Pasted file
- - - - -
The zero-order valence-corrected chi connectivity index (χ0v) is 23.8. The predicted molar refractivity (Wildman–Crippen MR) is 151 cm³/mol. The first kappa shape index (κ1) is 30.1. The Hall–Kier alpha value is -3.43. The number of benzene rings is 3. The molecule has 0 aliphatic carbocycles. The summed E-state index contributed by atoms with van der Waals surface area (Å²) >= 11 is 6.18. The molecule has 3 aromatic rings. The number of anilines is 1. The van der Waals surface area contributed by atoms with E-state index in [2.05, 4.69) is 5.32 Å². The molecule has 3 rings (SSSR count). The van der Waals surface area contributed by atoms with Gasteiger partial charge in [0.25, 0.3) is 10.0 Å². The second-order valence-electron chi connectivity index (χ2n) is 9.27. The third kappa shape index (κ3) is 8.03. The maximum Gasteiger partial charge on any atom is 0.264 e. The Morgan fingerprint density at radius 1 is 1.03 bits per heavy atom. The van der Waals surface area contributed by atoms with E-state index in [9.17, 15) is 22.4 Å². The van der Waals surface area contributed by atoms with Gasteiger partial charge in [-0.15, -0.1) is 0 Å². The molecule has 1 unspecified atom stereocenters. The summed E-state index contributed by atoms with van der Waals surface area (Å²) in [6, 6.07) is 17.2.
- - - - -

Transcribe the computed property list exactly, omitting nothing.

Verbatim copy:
The zero-order valence-corrected chi connectivity index (χ0v) is 23.8. The predicted molar refractivity (Wildman–Crippen MR) is 151 cm³/mol. The first kappa shape index (κ1) is 30.1. The Hall–Kier alpha value is -3.43. The number of benzene rings is 3. The molecule has 0 aliphatic carbocycles. The summed E-state index contributed by atoms with van der Waals surface area (Å²) >= 11 is 6.18. The molecule has 3 aromatic rings. The number of anilines is 1. The van der Waals surface area contributed by atoms with E-state index in [2.05, 4.69) is 5.32 Å². The molecule has 3 rings (SSSR count). The van der Waals surface area contributed by atoms with Gasteiger partial charge in [0.25, 0.3) is 10.0 Å². The second-order valence-electron chi connectivity index (χ2n) is 9.27. The third kappa shape index (κ3) is 8.03. The maximum Gasteiger partial charge on any atom is 0.264 e. The Morgan fingerprint density at radius 1 is 1.03 bits per heavy atom. The van der Waals surface area contributed by atoms with E-state index in [9.17, 15) is 22.4 Å². The van der Waals surface area contributed by atoms with Gasteiger partial charge in [-0.15, -0.1) is 0 Å². The molecule has 1 unspecified atom stereocenters. The summed E-state index contributed by atoms with van der Waals surface area (Å²) in [6, 6.07) is 17.2.